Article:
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Research article2024Peer reviewedOpen access

Free-living colonies of native honey bees (Apis mellifera mellifera) in 19th and early 20th century Sweden

Niklasson, Mats; Svensson, Emil; Leidenberger, Sonja; Norrstrom, Niclas; Crawford, Elizabeth


Little information exists on the history and ecology of free-living colonies of European honey bees (Apis mellifera L.) in Europe, including its dark north-western subspecies (Apis mellifera mellifera). Our aim was to investigate the presence of colonies of free-living, native honey bees (A. m. mellifera) during the last two centuries in Sweden. For this we examined systematic interviews of beekeepers (176 answers from 158 questionnaires) performed in the years 1928-1981, with information dating back to the early 1800s. An overwhelming majority of answers (96%) confirmed the past presence of free-living colonies of honey bees in Sweden. While some stated that free-living colonies were simply absconded swarms from managed hives, the majority of interviewees (69%) believed that free-living colonies were of a truly wild origin. A decreasing trend in first-hand accounts of free-living colonies suggests that free-living populations underwent a dramatic decline at the end of the 19th century. This was also expressed in words by many interviewees, who in 14 cases stated that the loss of old forests and tree-cavity nest sites at the end of the 1800s was the primary cause of the decline. Direct accounts of perennial, free-living colonies, combined with detailed descriptions of the collection of large free-living colonies and/or wild honey, is strong evidence of free-living honey bees being well adapted to winter survival. These accounts contradict the officially supported view that the honey bee is a recently imported, domesticated, non-native species in Sweden. The results give a scientific underpinning and provide inspiration for the restoration of native forests which could facilitate populations of free-living colonies of A. m. mellifera exposed to natural selection. This could potentially lead to its return as a fully wild species. In an uncertain future, allowing for a natural lifestyle could increase resilience and reinstate characteristics that are otherwise lost in honey bees due to the increasing effects of artificial trait selection.Implications for insect conservationOur results present strong evidence for populations of free-living colonies of A. m. mellifera in the recent past, which calls for a revised look at its conservation status and management. Allowing and supporting free-living colonies of this subspecies should be evaluated as a method for conservation.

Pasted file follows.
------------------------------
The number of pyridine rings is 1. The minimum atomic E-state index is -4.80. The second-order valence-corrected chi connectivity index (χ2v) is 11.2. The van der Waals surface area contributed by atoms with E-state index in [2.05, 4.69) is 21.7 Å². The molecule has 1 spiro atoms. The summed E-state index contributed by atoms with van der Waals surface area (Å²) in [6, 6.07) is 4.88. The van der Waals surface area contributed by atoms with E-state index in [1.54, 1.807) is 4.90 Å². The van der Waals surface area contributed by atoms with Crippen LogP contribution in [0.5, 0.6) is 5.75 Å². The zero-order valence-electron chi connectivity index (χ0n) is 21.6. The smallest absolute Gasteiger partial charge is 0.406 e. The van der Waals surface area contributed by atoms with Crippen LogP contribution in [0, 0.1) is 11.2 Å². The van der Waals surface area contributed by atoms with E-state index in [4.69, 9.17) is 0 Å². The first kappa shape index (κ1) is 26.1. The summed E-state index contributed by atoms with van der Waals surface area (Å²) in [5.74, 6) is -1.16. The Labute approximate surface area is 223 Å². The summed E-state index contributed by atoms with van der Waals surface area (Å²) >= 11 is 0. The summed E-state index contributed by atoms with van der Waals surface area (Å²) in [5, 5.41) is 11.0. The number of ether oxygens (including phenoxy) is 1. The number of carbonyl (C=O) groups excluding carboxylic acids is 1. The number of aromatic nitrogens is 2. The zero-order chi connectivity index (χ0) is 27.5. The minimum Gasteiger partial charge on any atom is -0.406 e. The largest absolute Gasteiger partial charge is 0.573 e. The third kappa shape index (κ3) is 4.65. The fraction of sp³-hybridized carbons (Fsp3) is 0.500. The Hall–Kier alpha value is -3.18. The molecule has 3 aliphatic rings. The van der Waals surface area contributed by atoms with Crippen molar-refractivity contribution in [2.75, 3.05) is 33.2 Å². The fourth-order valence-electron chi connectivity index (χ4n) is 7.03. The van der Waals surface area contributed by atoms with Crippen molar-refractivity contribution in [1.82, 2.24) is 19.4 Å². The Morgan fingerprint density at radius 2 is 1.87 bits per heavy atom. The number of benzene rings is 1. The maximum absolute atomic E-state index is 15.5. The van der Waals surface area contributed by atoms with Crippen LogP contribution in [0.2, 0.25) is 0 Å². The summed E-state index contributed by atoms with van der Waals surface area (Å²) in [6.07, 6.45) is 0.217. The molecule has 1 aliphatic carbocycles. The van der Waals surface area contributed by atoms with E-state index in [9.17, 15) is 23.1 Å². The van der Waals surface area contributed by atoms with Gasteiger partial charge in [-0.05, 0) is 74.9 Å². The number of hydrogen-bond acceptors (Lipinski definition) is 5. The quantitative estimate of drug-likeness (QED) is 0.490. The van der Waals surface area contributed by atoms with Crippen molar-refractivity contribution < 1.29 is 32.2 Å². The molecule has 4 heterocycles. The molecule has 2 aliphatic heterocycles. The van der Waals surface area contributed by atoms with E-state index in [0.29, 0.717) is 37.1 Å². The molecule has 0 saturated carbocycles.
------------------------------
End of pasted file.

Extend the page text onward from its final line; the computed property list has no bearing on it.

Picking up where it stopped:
Free-living honey bees; Apis mellifera; Apis mellifera mellifera; Wild honey bees; Old-growth forests; Hollow trees; Rewilding

Published in

Journal of Insect Conservation
2024, Volume: 28, number: 3, pages: 389–400
Publisher: SPRINGER

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    SLU Plant Protection Network

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    SDG15 Life on land

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